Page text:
Every business gets asked to support charitable causes. How do franchises choose what to support?
click images to enlarge
Hell took their mobile pizza caravan to Camp Twitch to help kids experience making pizzas for themselves
The Coffee Club presented a $30,000 cheque to SPCA after their first successful Cupcake Week
Chelsea Cresswell (centre) of Caci with the Dress for Success team - and some of the 1,040 handbags collected for the charity
This pic isn't in the magazine because of space, but we loved the marshmallow pigs cupcake design so much that we had to include it here.
In among the usual mix of news articles, good advice and the occasional dire warning, three particular stories have attracted a lot of attention on our website recently.
The first was the news that Hell had raised $48,603 for Camp Twitch by donating a dollar for every double pizza sold in one of the busiest weeks in Hell’s history. Camp Twitch is an annual event for sufferers of Tourette’s Syndrome.
A ‘swap a handbag for a free facial’ promotion saw Caci clinics donate 1,040 handbags to Dress for Success, whose mission is to help women achieve economic independence by providing the skills, confidence and professional attire they need to get back into the workforce.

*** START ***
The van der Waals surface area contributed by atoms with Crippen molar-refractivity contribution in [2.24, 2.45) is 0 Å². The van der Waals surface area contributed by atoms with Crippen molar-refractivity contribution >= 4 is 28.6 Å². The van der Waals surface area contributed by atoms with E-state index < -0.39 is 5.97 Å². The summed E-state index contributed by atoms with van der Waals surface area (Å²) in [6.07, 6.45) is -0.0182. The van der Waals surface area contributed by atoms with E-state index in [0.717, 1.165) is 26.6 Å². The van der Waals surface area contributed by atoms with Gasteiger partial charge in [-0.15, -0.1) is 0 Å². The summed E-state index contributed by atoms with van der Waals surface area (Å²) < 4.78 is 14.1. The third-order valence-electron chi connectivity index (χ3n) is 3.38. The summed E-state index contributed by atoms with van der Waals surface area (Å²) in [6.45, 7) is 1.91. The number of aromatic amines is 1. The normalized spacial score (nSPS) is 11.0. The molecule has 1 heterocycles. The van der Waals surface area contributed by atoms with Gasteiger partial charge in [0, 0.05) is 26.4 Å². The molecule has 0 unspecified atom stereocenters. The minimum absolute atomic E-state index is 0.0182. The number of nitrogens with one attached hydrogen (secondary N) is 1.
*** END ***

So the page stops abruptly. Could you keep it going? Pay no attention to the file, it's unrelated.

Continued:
And The Coffee Club raised $30,000 for the SPCA through turning Cupcake Day into Cupcake Week, with cafés throughout the country baking specially-decorated cupcakes to raise money for the cause.
According to the latest Survey of Franchising (see page 6), almost a quarter of all franchises in New Zealand contribute over $100,000 every year. It’s appropriate, then, to look behind the scenes at how franchises choose their charities and how franchisees get involved in helping the communities they serve.
Hell Pizza hasn’t always had the best of reputations as a corporate citizen. A series of controversial promotions during the brand’s management by TPF resulted in a lot of customers being alienated. Ben Cumming, the company’s general manager, says, ‘When the original owners bought the brand back in 2009, we made a conscious decision to rein it in, to stay edgy but within a range people were comfortable with. We also needed to build up some goodwill.
‘We were already doing a lot of good things in the community but we weren’t good at communicating it, so we realised we had to tell people about those things.’ That turned into Satan’s Little Helper, a programme which asks Kiwis to nominate kids who, for whatever reason, are going through Hell.
‘From the Satan’s Little Helper website, we get a steady stream of requests for help every week. Going through the stories is a little bit draining, to be honest and we’ve been in tears at times. A lot of the time we can only make a gesture and we worry that ...
This article appears in full in the latest issue of Franchise New Zealand magazine (Year 26 Issue 3). Read the entire article in the digital magazine or, if you live in New Zealand please send for your free print copy.
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